3. Lock in that EV and with both the shutter ring and aperture rings (Hsselbald) in synch so that same EV value is obtained by cycling thru the various shutter/aperture combinations that achieve the desired EV value.
    4. Buy a Hasselblad V-series camera and your wishes will come true.
     
  20. It seems that the confusion goes on, besides Shun already said what the AE-L button is supposed to do.
    If you set your camera to Manual Mode it means you have to set both the Aperture and Speed and those stay fit until you change them manually, therefore it makes no sense to push a button to lock a value for the Aperture, as this is already "locked".
    As much as I know, with Nikon cameras the only way we have to do what the OP wants is in Program Mode, that allows you to change either the value of the Aperture or the Speed and keep the Exposure Value (EV) as when you change one of them the camera's software adjusts the other.
    When we use an external meter (and providing we have the camera calibrated in a way to match its readings) we cannot set the Exposure Value directly on the camera and we have to adjust both the Aperture and the Speed in a way to get the equivalent value.
    The only way to set the external reading directly is to use the meter with a fixed value for one of the variables and have the same value on the camera, thus adjusting the other after getting the meter's reading.
    Someone referred the Hasselblad. I don't know how the digital models work but in the old Hassy lens we had to set the EV and this would give paired values of Aperture/Speed that allowed you to change, either to a particular Aperture or a Speed within the limits fixed by the hardware or the film sensitivity. (I noticed that John has posted a detailed explanation for this procedure)
    I'm afraid we cannot demand the AE-L button to perform this function or blame "the wisdom of the Nikon programmers" because they didn't provide a facility that would change the idea behind Manual Mode.
     
  21. Well first of all I am heartened by the number of responses; and many thanks to all for your replies.
     
    To understand where I am "coming from" you need to consider that I am old (in years, if not in spirit) and a bit of a Luddite. I have been squeezing the shutter, on one kind of camera or another, for the past 70 years. In my lexicon photographic exposure is determined by the combination of aperture and shutter speed, which is often expressed as a numerical value (EV). When I speak of locking exposure, I mean setting the camera such that the EV remains unchanged while still having the option to alter one or both of the determinants. For many years now there have been cameras smart enough to make reciprocal changes in one determinant automatically in response to the user manually altering the other.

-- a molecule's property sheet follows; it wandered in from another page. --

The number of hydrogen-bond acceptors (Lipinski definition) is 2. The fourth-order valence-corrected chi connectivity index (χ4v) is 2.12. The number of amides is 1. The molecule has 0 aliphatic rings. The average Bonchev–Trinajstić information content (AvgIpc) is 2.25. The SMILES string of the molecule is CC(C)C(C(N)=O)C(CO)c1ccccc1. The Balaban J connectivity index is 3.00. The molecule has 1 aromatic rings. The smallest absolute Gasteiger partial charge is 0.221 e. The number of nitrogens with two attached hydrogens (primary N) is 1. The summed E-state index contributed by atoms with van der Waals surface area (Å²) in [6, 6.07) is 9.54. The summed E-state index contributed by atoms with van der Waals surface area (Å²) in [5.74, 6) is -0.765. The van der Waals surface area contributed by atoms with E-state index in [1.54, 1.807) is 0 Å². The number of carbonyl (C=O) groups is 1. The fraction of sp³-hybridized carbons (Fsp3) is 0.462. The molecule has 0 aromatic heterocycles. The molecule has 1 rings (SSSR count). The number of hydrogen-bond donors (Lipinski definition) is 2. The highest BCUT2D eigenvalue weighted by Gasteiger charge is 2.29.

My first SLR was (and still is) a Contax RTS II. That camera is capable of implementing "autoexposure" in aperture priority mode. It also has what is described as an AE Lock which, as some of you have suggested, should more properly be termed an EV Lock; that is indeed how it functions.
     
    Let me bore you with a scenario where, using this camera, I find this function most useful. I wish to photograph a scene where the background is quite bright relative to a rather dark foreground. I know that just framing the scene as I wish it to appear will result in the camera's exposure meter selecting an EV that will seriously underexpose the foreground (where there is detail I wish to capture). My simple solution to this problem is to point the camera downward such that the dark foreground occupies most of the frame. Now I "lock exposure" to that EV, and when I reframe to include the bright background, the camera does not re-meter the scene; the foreground remains properly exposed. But wait, there's more: If, just before pressing the shutter release, I realize that my aperture was too large to provide the desired DOF, I can simply change the aperture. Since the "exposure" is locked, the camera will automatically alter the shutter speed such that the exposure remains unchanged. Neat! huh?